Thursday, August 29, 2019

Kiss of the Spider Woman














KISS OF THE SPIDER WOMAN           B                    
Brazil  USA  (120 mi)  1985 d:  Hector Babenco

This business of being a man, it doesn’t give any special rights to anyone.
―Valentin (Raúl Juliá)

From the director of PIXOTE (1981), a searingly realist street drama of homeless youth and rampant criminal activity as seen through the eyes of a ten-year old caught up in a Darwinian dog-eat-dog world around him, this film is adapted from Argentine novelist Manuel Puig’s 1976 novel by the same name (initially published in Spain, as it was banned in his home country), reflective of the repressive military regimes in Argentina from the 60’s and 70’s, including the Dirty War when 30,000 citizens were rounded up and jailed for supposedly subversive acts against the state, tortured and held without trials, only to disappear without a trace.  Growing up as a gay man in Buenos Aires, Puig recounts there was an authoritarian and repressive atmosphere in his town, developing a habit of viewing movies with his mother in the local cinema, mostly B-movies or westerns, where he always viewed the townspeople as the villains, not the heroes, where movies served as an escape from his forbidden reality of being gay.  Today, Argentina is among the more advanced countries around the world in advancing gay rights, but that was only after a return to democracy in 1983.  Prior to that, military dictatorships went on cleansing sprees in an attempt to arrest and eradicate gays from public visibility, directly attacking gay community members prior to the World Cup in 1978, followed by another round of paramilitary attacks in 1982.  This political mood, and the revolutionary activism following the Cuban Revolution which led to a rising Marxist labor movement in South America is at the heart of the film, serving as the backdrop, much like the depiction of the Stasi government in East Germany, with government agents spying upon targeted citizens.  As Babenco is an Argentine-born Brazilian director with a propensity for social realism, he seems like the perfect fit to transport the novel to the screen, his first film in English, yet this is surprisingly Hollywood-oriented, featuring major stars, where controversy surrounds this film in the casting choice of William Hurt as Molina, playing a flamboyantly gay drag queen imprisoned for child molestation (a unique choice for a protagonist, not seen since), yet he’s clearly the star, while his cellmate is Raúl Juliá as Valentin, a Marxist revolutionary political prisoner who is a target of repeated interrogation sessions of torture designed to identify his activist group.  Set almost entirely within the four walls of their prison cell, these two are an unlikely duo, with completely different goals and ideas in life, with Molina, safely tucked into a corner lined with photographs of glamorous Hollywood movie stars, searching for the perfect man he can take care of while Valentin wants to overthrow the fascist government.  The fatalistic symbol of the spider ensnaring its prey along with a prevailing theme of entrappment are felt throughout, yet this is, at core, a love story, with both representing cultural stereotypes, their confinement in prison reflecting the government repression of homosexuality and Marxism.      

The mythology surrounding cinema is a key component to this film, considering the pain and isolation of prison confinement, with Molina helping pass the time by telling the story of a movie from his past, an expressionist fantasy from the golden age of Hollywood in the 30’s and 40’s, not one anyone’s ever heard of, but one that made an impression on him, so he loves telling it in his own way.  While the book recounts half a dozen movies, some vividly recognizable, the film condenses them all into one movie, becoming a movie-within-a-movie, with Babenco describing his film as “an exercise in lying in two styles.”  Weaving emotional illusion into their existing reality, with Valentin, weak and still bleeding profusely from brutal beatings, finding the stories utterly reprehensible bourgeois crap, particularly when he realizes it’s actually a heavily romanticized Nazi propaganda flick, an imagined UFA film shot in a sepia tone featuring wildly over-the-top acting, yet Molina’s heart flutters at the thought of the sexy Vichy-era French chanteuse, Leni (Sônia Braga), who he loves to describe, with a decadent, jazz-inspired underground flavor of Paris coming across as well, luridly pitting the head of Nazi counterintelligence (Herson Capri), against the buffoonish French Resistance.  Meant to resemble Zarah Leander, an UFA star during the war who became a gay icon, where one should point out that the song she sings is echoed later in the film when it is sung by a drag queen before a gay following.  Valentin initially rejects it as middle-class escapism, also rejecting small comforts, like food, believing he must maintain strict discipline to keep from breaking down during the interrogation sessions.  So when they are served disproportionate meals, one significantly larger than the other, he insists upon taking the smaller portion.  When Molina gets drastically sick afterwards, the best way Valentin can offer moral support is to allow him to continue telling his movie, as a means to distract him from the pain.  When he’s sent to the infirmary, however, we realize the food was poisoned with Valentin as the target.  The warden is using Molina to get information from Valentin, suddenly altering the playing field, with both characters viewed differently afterwards.  Dominating the screen time, viewers initially share in Molina’s dilemma, likely put-off initially by his exaggerated mannerisms, though over time he becomes more sympathetic, with the audience overlooking his crimes, viewing him more humanely, as his emotions are displayed for all to see, and while he’s overly self-centered, he’s also caring and considerate.  When the poisoned food finally hits its target, Valentin is overcome with shame, refusing medical treatment, embarrassed and humiliated by a wretched case of diarrhea, though Molina is more than helpful in cleaning him up, which establishes a trust that wasn’t there before.  The increasing misery of each character from the cyclical illness only accentuates the embellishments in the movie, like an antidote, intensifying a growing romance onscreen, with Molina, spinning his web of illusion, falling in love with Valentin, who can’t help falling into his trap.  These parallels are measured contrasts that attempt to lure the audience into their private worlds, suddenly more open with one another, with darker forces remaining in the background.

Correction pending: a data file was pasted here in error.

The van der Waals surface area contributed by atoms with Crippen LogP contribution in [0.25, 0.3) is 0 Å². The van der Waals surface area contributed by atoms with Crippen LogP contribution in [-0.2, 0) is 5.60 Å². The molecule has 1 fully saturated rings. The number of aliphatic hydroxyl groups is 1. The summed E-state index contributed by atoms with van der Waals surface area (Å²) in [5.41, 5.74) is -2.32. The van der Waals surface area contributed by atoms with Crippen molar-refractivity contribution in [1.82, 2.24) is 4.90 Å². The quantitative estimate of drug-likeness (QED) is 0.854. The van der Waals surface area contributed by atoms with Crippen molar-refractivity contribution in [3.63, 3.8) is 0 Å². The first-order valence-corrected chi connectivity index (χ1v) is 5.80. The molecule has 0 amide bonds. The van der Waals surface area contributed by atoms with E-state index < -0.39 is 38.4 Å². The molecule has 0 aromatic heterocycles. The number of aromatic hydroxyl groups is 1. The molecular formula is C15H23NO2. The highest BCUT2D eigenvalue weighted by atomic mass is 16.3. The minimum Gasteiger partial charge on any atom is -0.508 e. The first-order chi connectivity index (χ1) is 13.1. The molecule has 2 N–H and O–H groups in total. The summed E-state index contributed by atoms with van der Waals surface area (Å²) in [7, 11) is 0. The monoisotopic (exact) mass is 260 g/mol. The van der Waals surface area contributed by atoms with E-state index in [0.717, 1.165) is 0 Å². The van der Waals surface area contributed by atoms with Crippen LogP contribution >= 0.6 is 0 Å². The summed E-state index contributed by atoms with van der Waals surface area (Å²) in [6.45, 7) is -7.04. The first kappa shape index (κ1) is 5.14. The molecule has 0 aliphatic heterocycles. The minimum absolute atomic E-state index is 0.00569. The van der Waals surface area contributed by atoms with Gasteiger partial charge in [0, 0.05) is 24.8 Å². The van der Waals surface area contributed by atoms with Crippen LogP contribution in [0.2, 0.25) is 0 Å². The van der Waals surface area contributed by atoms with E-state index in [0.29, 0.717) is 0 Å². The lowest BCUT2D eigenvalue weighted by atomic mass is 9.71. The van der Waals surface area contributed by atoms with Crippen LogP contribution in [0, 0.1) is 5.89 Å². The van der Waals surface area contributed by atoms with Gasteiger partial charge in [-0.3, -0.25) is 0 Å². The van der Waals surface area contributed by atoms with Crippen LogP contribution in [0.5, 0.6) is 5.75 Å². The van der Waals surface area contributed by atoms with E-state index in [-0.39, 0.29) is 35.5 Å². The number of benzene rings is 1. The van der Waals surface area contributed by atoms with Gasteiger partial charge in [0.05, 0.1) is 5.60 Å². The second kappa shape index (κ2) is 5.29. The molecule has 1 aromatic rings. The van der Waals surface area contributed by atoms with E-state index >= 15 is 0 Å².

Puig was not happy with Hurt’s performance, claiming “La Hurt is so bad she will probably win an Oscar,” which, of course is exactly what happened, the first man to win Best Actor for playing a homosexual, as Hollywood loves to reward itself, even in its most grotesque depictions of exaggeration and camp, but Cannes awarded him Best Actor as well.  Through the passage of time, he seems terribly miscast in the role, feeling forced and pretentious, an opportunity missed for a gay actor, yet he likely helped increase the box office success of the film (increasing book sales as well).  The provocative nature of the film starts to wear thin in the final portion, particularly the relationship with Molina and the warden, with Molina feigning visits from his mother, returning with shopping bags filled with goodies, where suddenly the two prisoners are dining like kings.  One wonders what happened to that revolutionary discipline of Valentin, as suddenly he’s a softie, compromising at every turn, no longer a man on a mission fighting for his cause.  It all gets muddled by the luxuriated surfaces of the Nazi movie, which thoroughly transfixes Molina, clueless to the original intent, failing to understand its true implications, leaving him lost in a no man’s land, as if stranded on a desert island.  So he comes across on a completely different wavelength in the prison cell, waving treats and bonbons at Valentin, where his offered culinary delights are no answer to Valentin’s rage and anger in witnessing the horrid treatment of fellow prisoners.  This barbaric human condition, mirrored by the Nazi’s, gets lost in the lurid storytelling of Molina’s imagination (with Braga playing three different roles), which dwarfs and overwhelms Valentin’s political views, with reality taking a back seat by the end of the film, though Babenco tries to integrate them together, each taking on characteristics of the other.  Perhaps reflecting the futility of Marxist politicization in both Argentina, Brazil, and across South America, Valentin, much like the Communist Party itself, failed to comprehend the subversive quality of Molina’s exclusion from the status quo, as both are oppressed outcasts.  Yet the Party failed to give a voice to exiled and persecuted gays, offering them no sanctuary, instead they were caught up in the same inflammatory machismo rhetoric that got them nowhere, even as both were seeking the same human value, freedom and dignity.  With so much of this film caught up in delusional fantasy, any connection to real life becomes secondary, yet Valentin’s opinion of Molina changes drastically, eliminating accusations of being called a “faggot,” instead viewing him as a man with dignity, even willing to make love to him, with a shared kiss shattering any notion of what traditionally defines a man.  But the sexual union comes across as an afterthought, as the world in 1985 was not yet ready for that, embroiled in an AIDS epidemic with people dying by the thousands, seemingly with no recourse, with Rock Hudson becoming the first high-profile fatality that very same year.  Viewed as a queer milestone, filled with nostalgia and melodramatic excess, recalling Fassbinder’s LILI MARLENE (1981), the film is like a time capsule pastiche in honor of an era gone by, an homage to the glory years of Hollywood, a time when gays could fantasize about love and romance without compromise, yet the devastating reality of AIDS laid waste to that colorful gay fantasia, suffering a major setback, with gays disappearing from the mainstream for nearly a decade, their absence filled by Pedro Almodóvar, where this film is like a mirage in the desert, where freedom is only available through death or illusion.